The Audit Office looked at a sample of cases, including 20 which had recently been settled.
It said the time taken to resolve claims can vary considerably due to a range of factors. These include delays with cases involving legal aid because of eligibility and merit tests, timescales allowed for lodging claims and delays in producing patients’ records.
In 2010, after the Assembly raised concerns about delays in dealing with cases, a review was commissioned of those ongoing for more than 10 years.
The review resulted in the closure of 35 cases. In 23 of them, the plaintiff did not pursue the case. In the remaining 12 cases, settlement was reached and compensation payments were made.
An ongoing review of cases has resulted in a 46% fall in cases running for over five years, from 769 to 414, the Audit Office said.
The report refers to the “substantial” cost of defending and settling claims. In 2011/12, the cost of cases was £28.5m, with £10.4m spent on legal and other costs. The report warns that vast costs can even exceed the compensation awarded.
- ‘Blame culture’ results in staff too afraid to speak out
Some medical blunders and mishaps are still going unreported because staff are too afraid to speak out, the Audit Office said.
It noted the persistence of a perceived “blame culture” which can undermine willingness to notify managers of incidents.
The report refers to a HSC staff survey in 2010 which showed that 12% of respondents felt their organisation blamed or punished people involved in errors.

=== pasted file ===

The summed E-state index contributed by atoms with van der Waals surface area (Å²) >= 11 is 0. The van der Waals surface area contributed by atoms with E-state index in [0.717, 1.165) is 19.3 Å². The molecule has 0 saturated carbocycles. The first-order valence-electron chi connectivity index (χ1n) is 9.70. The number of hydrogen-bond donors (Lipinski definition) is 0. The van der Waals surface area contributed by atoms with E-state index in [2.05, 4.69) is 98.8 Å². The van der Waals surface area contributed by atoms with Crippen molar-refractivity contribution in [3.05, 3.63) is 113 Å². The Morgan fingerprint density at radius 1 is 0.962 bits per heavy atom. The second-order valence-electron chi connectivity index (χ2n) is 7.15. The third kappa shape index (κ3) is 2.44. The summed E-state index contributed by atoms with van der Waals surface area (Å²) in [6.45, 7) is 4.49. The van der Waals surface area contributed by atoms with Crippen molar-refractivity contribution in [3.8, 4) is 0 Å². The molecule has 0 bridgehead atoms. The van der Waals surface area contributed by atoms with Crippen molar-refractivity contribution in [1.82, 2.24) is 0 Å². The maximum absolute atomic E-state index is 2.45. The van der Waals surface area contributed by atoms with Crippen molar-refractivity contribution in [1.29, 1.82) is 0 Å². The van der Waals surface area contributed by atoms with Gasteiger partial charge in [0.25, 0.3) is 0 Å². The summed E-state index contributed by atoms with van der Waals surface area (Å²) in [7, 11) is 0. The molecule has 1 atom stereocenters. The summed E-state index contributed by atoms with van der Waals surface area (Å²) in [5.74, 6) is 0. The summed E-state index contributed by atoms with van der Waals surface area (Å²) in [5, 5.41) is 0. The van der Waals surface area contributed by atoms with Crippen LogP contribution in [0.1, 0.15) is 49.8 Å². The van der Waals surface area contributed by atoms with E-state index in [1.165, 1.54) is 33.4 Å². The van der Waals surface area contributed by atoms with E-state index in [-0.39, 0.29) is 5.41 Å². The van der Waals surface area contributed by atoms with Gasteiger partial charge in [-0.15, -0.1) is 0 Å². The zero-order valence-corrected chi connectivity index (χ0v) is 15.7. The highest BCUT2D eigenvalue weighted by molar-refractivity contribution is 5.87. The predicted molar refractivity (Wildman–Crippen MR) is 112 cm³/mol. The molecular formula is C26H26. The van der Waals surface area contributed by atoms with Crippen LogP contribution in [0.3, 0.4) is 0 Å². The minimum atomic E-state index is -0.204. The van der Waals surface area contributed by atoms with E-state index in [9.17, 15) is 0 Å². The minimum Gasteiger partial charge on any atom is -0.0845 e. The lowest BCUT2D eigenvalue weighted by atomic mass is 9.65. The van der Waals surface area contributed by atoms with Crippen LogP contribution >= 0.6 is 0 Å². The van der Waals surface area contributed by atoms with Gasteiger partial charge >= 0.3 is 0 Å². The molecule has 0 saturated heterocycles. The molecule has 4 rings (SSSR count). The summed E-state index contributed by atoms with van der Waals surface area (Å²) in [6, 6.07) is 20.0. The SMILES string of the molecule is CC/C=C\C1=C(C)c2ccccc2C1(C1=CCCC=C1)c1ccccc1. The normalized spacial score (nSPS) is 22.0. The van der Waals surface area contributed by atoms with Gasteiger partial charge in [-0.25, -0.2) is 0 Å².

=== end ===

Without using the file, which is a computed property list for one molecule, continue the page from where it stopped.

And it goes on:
Only 41% said they felt there was no blame attached.
The Audit Office asked the Royal College of Nursing in Northern Ireland whether its members felt comfortable raising concerns about patient safety.
“While it assured us that Northern Ireland nurses are fully aware of their professional responsibility to raise concerns about patient safety and standards of care, it told us that, in its view, there remains a certain level of reluctance about raising concerns among nursing staff,” the report said.
“However, the department told us that, in accordance with HSC terms and conditions ... all employees working in the HSC have a contractual right and duty to raise genuine concerns they have with their employer about patient safety, malpractice, financial impropriety or any other serious risks they consider to be in the public interest.”
- Shroud of secrecy over mistakes should be lifted
The public should be more aware of serious errors which occur in our health service, the Audit Office states.
Over 500 Serious Adverse Incidents (SAI) were recorded in the last two years — but none of the reports was ever published.
The Belfast Telegraph investigated the issue last year, and accessed the reports using the Freedom of Information Act.
Yet, in many cases, the reports were heavily redacted, often revealing little or no details about the incident.
Recently this newspaper attempted to access SAI reports from the last year. However, all five trusts have refused to release them, claiming that to do so would breach confidentiality.
The Audit Office said reports should be more accessible.
“We recognise the benefits in highlighting risks and identifying good practice through the regular reporting of SAIs,” the report said. “Given their value to learning and improving care and safety, we recommend the reports on SAIs, in their current form, are produced on a consistent and more timely basis and are made publicly available.”
According to the report, the Department of Health accepted the recommendation and will ensure that in future all learning reports are made publicly available.